British Watchdog Bans ‘Harmful’ Gender Stereotypes in Adverts

December 14, 2018 Updated: December 14, 2018

The UK’s advertising watchdog has said it will ban “gender stereotypes that are likely to cause harm, or serious or widespread offence.”

The Committees of Advertising Practice (CAP) said in a Dec. 14 statement that harmful stereotypes in ads “contribute to how people see themselves and their role in society,” and can hold people back.

“Some gender stereotypes in ads can contribute to harm for adults and children by limiting how people see themselves, how others see them, and potentially restricting the life decisions they take,” said Ella Smillie, Project Lead & Regulatory Policy Executive at CAP, adding that the new rule will come into force in June 2019.

The crackdown follows a review of gender stereotyping in advertisements by the Advertising Standards Authority (ASA), the organization that administers the UK Advertising Codes and works to curtail offensive ads.

“Our ambition is to make every UK ad a responsible ad,” said ASA Chief Executive Guy Parker. “As part of that, we’re increasingly taking proactive action so we can have the biggest impact in sectors and on issues where there is consumer detriment, or the potential for real public harm.”

While the authors of the review say they have found evidence suggesting that harmful stereotypes can restrict people’s choices, aspirations, and opportunities, they admit the evidence does not show that the use of gender stereotypes is always problematic.

Not a Total Ban on Gender Stereotypes

The ASA notes that the new rule does not seek to ban gender stereotypes entirely, but seeks to “identify specific harms that should be prevented.”

“There is nothing in our new guidance to suggest that ads can’t feature people carrying out gender-typical roles,” said Smillie.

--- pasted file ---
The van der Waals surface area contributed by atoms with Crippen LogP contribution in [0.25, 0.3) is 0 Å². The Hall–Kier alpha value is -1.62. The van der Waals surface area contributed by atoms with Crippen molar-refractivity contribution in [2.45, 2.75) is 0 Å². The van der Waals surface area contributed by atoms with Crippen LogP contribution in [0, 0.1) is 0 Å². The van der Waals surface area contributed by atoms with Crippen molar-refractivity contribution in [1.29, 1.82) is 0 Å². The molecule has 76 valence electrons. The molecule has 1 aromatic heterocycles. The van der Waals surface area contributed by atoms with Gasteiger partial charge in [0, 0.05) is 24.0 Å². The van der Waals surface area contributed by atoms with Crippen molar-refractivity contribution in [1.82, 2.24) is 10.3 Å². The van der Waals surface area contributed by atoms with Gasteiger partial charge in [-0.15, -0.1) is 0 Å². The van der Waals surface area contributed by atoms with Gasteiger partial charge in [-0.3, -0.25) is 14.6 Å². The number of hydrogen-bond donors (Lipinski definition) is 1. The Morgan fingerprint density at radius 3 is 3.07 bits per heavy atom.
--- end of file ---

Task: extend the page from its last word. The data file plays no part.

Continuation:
“The issue would be if in that depiction it suggested that that’s the only option available to that gender and never carried out by someone of another gender.

“So for example if you had a woman doing the cleaning, we wouldn’t anticipate a problem. But if you had an advert with a man creating lots of mess and putting his feet up while a woman cleaned up around him, and it was very clear that she was the only person that did that at home, that’s the kind of thing that could be a problem.”

CAP highlighted other examples that could be “scenarios likely to be problematic,” including:

  • “An ad that depicts a man with his feet up and family members creating mess around a home while a woman is solely responsible for cleaning up the mess.
  • “An ad that depicts a man or a woman failing to achieve a task specifically because of their gender e.g. a man’s inability to change nappies; a woman’s inability to park a car.
  • “An ad that belittles a man for carrying out stereotypically ‘female’ roles or tasks.”

CAP will carry out a 12-month review after the new rule comes into force next year to make sure it is meeting its objective.

‘Vote At the Cash Register’

While the U.S. market has seen its share of debates over gender stereotypes in advertising, R/GA SVP of strategy and partnerships Jessica Greenwood said outright top-down bans are unlikely in the United States.

“This is a form of regulation that the U.K. has implemented from the top down,” Greenwood told Adweek, “But in the U.S., those decisions are made every day by millions of people voting with their voices and their wallets.”

Another factor is that there is no organization in the U.S. similar to the British ASA. Instead, said Gina Grillo, president and CEO of The Advertising Club of New York, “U.S. consumers vote [yay] or nay at the cash register. It’s a new world, and companies that are delivering outdated stereotypes are no longer resonating.”

Samantha Skey, president of the female-focused media company SheKnows, argues for market-driven self-regulation.

“Corporations should be responsible for the values they project through advertising; media companies should be responsible for the messages they accept and propagate through their channels and individuals should be responsible for their ability to accept or reject the messages they consume,” she told Adweek, adding, “advertising creative should not be controlled to this degree by a regulatory body.”

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